Earlier this month, Freedom Foods completed a key commissioning step at its Shepparton site for the production of the dairy protein lactoferrin, with an initial installed annual capacity of 16 tonnes.
According to the firm, it has received "strong market inquiry" for its lactoferrin capacity, which it expects to sell into FY 2020.
Demand for lactoferrin has been rising steadily in Australia, South East Asia and China, thanks to its multiple health benefits, including immune system support, protection against bacterial, fungal and viral pathogens, intestinal health support, and iron metabolism regulation.
Other Aussie companies like Bega Cheese and Jatenergy have jumped on the bandwagon, buying or establishing plants in Australia to facilitate lactoferrin production for other brands, as well as for their own range of products.
Apart from lactoferrin, Freedom Foods will also produce and package UHT milk at its 130,000 sq m Shepparton facility, which is said to be Australia's fourth largest dairy plant. A recent upgrade to its UHT processing lines at the plant will see its yearly capacity double from 250 million to 500 million litres.
In addition, a section of the site has been reserved for the company's Nutritionals arm, which specialises in producing high value-added dairy-based protein ingredient solutions, including nutritional ingredients and premixes for infant nutrition, functional food and beverage products, and clinical and functional nutrition sectors.
The key ingredients under the Nutritionals umbrella include whey proteins such as lactoferrin, α-lactalbumin, β-lactoglobulin, immunoglobin G, and native whey protein isolate, as well as casein proteins such as micellar casein concentrate. These proteins are said to be the purest undiluted dairy protein sources for infant nutrition, sports nutrition, and weight management.
Freedom Foods began its micellar casein production in February, followed by production of its native whey protein isolate, both of which have attracted 'strong inquiry' from local and foreign markets. It expects the facility to move to full capacity during the FY 2020 financial year.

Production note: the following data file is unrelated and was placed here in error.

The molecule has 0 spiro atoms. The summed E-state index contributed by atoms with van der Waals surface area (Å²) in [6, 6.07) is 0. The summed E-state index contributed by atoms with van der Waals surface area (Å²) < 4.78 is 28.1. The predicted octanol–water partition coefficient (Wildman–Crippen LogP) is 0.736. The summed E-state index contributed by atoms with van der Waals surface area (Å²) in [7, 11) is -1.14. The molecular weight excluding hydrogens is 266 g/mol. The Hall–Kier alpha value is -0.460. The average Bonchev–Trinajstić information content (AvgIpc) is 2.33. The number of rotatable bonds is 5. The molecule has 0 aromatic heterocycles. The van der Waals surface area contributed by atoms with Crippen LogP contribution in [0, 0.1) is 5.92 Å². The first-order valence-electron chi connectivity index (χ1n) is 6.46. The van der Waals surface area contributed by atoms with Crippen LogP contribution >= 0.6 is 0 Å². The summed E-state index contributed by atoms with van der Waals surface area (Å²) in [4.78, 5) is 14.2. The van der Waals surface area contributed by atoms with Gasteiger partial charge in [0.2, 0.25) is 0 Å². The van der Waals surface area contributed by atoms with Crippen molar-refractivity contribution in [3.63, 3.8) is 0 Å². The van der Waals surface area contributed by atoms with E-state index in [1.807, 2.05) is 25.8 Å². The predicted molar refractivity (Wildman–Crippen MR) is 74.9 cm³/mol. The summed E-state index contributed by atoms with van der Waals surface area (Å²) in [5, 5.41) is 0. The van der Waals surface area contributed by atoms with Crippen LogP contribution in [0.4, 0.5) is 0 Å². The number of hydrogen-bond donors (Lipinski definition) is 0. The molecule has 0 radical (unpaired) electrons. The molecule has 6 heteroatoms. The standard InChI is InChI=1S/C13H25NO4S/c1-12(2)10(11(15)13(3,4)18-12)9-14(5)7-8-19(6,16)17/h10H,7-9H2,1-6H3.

The Shepparton site adds to Freedom Foods' dairy capabilities, which were previously concentrated at its Ingleburn site, where it has been processing and packaging yoghurt since 2015.
The Ingleburn plant also houses the production of the company's non-dairy milk products, including soy, rice, almond and oat milk, as well as its protein production. There, the firm produces Crankt Protein Max, a gluten-free premium bottled protein shake, and Australia's Own's range of flavoured almond milk.
At both sites, the firm manufactures the Australia's Own's line of skim, low-fat, full-cream and A2 UHT milk, as well as its UHT cooking creams.
With the increased production at its Shepparton site, Freedom Foods also hopes to help more farmers.
The Shepparton site upgrades and commencement of lactoferrin production coincide with Australian Fresh Milk Holdings (AFMH) completing its purchase of Coomboona Dairy, just northwest of Shepparton.
Freedom Foods owns a 10% stake in AFMH, which is the result of a partnership between the Moxey and Perich families. Coomboona Dairy, which was previously owned by retail conglomerate Harvey Norman, went into receivership last March.
Freedom Foods has been using milk from both Moxey Farms and Coomboona Dairy in its dairy products. With the purchase of the latter — which produces over 30 million litres of milk annually — AFMH has increased its projected milk production for 2019 to over 150 million litres, making it Australia’s largest dairy producer.
Freedom Foods plans to continue working with farms and at the same time, remove farmers from what MD and CEO Rory Macleod calls "the cycle of volatility", which is experienced by farmers working off short-term pricing.
Macleod said: "Farmers face three key areas of volatility to manage: pricing, seasonality, and input costs. Our prices are not conditional upon external factors, such as what another company is paying.
"Instead, we will ensure a fixed price for the term of the contract. Our farmers select the term to match their planning cycle; current contracts are between 12 months and four years."
"We pay a fair and sustainable price based on our understanding of what is needed to support our farmers’ individual business strategies, and we hope to continue to attract farms that are committed to producing premium quality milk under long-term partnerships."